Re: UTF-c

From: Philippe Verdy (
Date: Fri Feb 25 2011 - 22:41:41 CST

  • Next message: William_J_G Overington: "Re: UTF-c"

    An alternative:

    | UTF-c2: ASCII and 2bit prefixes
    |  0....... isolation prefix,
    |  10...... initial or medial prefix,
    |  11...... final or isolation prefix.
    | 7 bits : 0.xxxxxxx
    | Encodes U+0000..U+007F
    | xxxxxxx = Unicode scalar value
    | Same as ASCII, ISO-8859-* and UTF-8
    | (independant of BASE)
    | 6 bits : 11.yyxxxx
    | Encodes U+00C0..U+00FF (by default) :
    | yyxxxxx = Unicode scalar value - BASE
    | BASE should necessarily be a multiple of 16 (policy
    of ISO/IEC 10646-1 for block allocations).
    | BASE must then be able to store up to 15 bits if
    arbitrary positions in the UCS are possible
    | BASE is then constrained to 0x80 .. 0x10FFF0 (by step of 16).
    | Same as ISO-8859-1 only if BASE=0xC0
    | (BASE may be different from 0xC0 if a switch code has
    been explicitly used in the stream)
    | 12 bits : 10.yyyyyx, 11.xxxxxx
    | Encodes U+0080..U+407F (minus the 64-character block
    starting at BASE) :
    | yyyyxxxxxxxx = Unicode scalar value - 0x80
    | (independant of BASE)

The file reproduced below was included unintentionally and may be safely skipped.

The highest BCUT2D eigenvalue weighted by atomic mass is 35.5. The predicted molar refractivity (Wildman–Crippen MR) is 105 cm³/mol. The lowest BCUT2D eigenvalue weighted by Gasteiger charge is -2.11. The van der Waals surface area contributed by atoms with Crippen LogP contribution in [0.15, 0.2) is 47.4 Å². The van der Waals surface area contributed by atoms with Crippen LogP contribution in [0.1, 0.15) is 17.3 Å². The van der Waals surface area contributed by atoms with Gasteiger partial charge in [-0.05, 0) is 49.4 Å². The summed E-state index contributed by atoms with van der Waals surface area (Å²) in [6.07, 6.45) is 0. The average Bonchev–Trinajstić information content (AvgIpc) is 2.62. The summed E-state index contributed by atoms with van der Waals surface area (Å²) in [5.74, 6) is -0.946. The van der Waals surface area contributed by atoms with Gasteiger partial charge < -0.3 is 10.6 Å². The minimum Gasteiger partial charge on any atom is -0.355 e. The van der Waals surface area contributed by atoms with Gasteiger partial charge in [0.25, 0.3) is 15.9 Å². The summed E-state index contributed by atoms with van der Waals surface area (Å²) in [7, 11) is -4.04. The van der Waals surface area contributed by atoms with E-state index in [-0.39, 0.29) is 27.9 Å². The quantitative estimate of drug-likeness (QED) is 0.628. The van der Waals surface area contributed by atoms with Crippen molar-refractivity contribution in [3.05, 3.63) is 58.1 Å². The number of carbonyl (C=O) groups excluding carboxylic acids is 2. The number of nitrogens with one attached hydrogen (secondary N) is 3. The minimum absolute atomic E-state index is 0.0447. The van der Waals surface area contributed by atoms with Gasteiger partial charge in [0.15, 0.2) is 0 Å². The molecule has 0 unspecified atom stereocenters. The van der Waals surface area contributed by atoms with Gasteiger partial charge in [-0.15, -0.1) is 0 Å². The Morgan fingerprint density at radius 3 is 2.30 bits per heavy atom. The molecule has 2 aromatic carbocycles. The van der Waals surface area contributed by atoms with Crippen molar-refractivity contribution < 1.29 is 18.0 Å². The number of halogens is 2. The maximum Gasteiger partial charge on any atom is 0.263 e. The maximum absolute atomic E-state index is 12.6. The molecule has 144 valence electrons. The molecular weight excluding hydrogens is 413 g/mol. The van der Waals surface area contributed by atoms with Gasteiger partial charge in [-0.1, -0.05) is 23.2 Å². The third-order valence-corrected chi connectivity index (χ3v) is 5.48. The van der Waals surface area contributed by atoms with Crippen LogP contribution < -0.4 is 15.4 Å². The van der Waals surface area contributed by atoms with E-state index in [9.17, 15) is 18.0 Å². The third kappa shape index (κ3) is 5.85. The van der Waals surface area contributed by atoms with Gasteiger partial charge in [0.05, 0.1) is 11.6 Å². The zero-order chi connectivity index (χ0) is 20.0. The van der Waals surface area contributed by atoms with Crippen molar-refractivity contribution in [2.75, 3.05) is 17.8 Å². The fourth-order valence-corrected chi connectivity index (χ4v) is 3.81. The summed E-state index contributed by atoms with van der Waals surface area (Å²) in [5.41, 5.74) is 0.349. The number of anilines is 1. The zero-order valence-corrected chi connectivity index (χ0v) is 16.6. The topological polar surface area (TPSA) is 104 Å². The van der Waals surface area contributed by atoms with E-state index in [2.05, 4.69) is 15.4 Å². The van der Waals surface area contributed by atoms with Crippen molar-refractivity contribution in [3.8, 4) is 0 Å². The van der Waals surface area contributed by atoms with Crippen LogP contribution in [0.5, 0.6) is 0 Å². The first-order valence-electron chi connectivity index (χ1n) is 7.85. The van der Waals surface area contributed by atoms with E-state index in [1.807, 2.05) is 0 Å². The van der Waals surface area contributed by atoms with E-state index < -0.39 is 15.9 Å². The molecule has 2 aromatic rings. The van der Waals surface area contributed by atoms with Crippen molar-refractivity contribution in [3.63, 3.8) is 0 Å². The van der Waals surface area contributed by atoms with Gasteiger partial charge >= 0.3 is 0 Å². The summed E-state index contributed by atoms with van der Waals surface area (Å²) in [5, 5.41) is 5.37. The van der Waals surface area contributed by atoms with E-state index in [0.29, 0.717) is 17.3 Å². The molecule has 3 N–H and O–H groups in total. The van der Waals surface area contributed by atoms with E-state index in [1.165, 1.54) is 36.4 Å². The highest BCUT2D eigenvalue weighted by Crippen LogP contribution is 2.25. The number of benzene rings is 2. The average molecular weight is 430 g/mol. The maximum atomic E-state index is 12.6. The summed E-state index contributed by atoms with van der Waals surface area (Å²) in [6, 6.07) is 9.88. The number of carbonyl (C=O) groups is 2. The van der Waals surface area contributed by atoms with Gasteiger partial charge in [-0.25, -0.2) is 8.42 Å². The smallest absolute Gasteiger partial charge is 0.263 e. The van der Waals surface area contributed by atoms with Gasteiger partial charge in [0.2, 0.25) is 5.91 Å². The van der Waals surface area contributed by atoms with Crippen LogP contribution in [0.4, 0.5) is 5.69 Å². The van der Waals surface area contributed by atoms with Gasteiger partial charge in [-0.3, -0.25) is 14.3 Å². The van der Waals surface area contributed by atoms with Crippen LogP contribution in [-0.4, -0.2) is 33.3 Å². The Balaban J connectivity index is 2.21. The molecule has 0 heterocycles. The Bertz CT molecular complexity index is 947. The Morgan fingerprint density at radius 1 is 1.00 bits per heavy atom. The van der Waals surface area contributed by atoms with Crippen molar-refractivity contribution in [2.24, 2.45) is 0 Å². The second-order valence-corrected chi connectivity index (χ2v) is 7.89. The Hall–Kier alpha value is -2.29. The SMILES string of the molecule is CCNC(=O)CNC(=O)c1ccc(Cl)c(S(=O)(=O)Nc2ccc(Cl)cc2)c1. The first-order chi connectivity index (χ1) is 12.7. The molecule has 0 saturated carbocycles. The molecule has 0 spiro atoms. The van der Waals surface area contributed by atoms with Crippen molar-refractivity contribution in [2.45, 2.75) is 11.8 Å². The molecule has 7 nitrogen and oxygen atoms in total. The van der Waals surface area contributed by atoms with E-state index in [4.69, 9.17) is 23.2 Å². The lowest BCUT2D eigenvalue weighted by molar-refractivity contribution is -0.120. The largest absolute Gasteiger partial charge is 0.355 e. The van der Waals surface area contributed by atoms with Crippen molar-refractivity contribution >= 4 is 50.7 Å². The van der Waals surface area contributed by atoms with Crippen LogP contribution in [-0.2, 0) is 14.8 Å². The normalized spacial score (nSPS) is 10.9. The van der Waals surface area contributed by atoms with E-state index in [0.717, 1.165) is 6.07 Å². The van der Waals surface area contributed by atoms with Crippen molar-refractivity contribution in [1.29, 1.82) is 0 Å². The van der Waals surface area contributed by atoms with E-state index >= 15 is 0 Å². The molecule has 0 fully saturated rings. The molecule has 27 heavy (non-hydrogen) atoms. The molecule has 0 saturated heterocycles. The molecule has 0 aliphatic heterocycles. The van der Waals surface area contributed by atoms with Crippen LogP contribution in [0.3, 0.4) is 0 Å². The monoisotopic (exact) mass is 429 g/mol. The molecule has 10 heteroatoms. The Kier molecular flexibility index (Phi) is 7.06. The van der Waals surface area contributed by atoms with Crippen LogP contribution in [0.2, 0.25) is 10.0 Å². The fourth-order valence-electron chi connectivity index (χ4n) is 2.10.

| 18 bits : 10.yyyyyy, 10.yyyyyx, 11.xxxxxx
    | Encodes U+4080..U+4407F (minus the 64-character block
    starting at BASE) :
    | yyyyyyyyyyyxxxxxxx = Unicode scalar value - 0x4080
    | * Restriction: scalar values in range 0xD800..0xDFFF
    (reserved for surrogates) are invalid.
    | (independant of BASE)
    | 21 bits : 10.000yyy, 10.yyyyyy, 10.yyyyyx, 11.xxxxxx
    | (U+44080..U+10FFFF (minus the 64-character block
    starting at BASE) :
    | yyyyyyyyyyyyyyxxxxxxx = Unicode scalar value - 0x44080
    | * Restriction: the restricted maximum scalar value is
    0x10FFFF, higher values are invalid.
    | (independant of BASE)

    With this scheme, you ensure that at least all final (or isolated)
    positions will be detected (and then the next position is initial or
    isolated). This offers better resynchronization if there's some loss
    (that will affect only one scalar value).

    This is not warrantied in your original scheme within a bounded number
    of bytes when you use the same prefix for initial and final bytes,
    with characters encoded as 2-byte sequences.

    Note that the scalar values range 0xD800..0xDFFF reserved for
    surrogates code points MUST be excluded to be a conforming UTF (these
    code points must not be representable, to allow full bidirectional
    compatibility with UTF-16 ; this is unlike all other codepoints
    assigned to non-characters which SHOULD still be representable). Under
    this scheme this means that the following values for the 3-byte
    encoding are unused:
       yyyyyyyyyyyxxxxxxx = 0x9780..0x9F7F
    These would have been encoded as these 3-byte sequences:
      10.000101, 10.011100, 11.000000 (binary)
      10.001001, 10.111101, 11.111111 (binary)
    You could still use them to represent the switch codes allowing to
    change the value of BASE anywhere in U+008° .. U+10FFF°, or at least
    (if we exclude the private supplementary planes) in 0x80..0xEFF0 (i.e.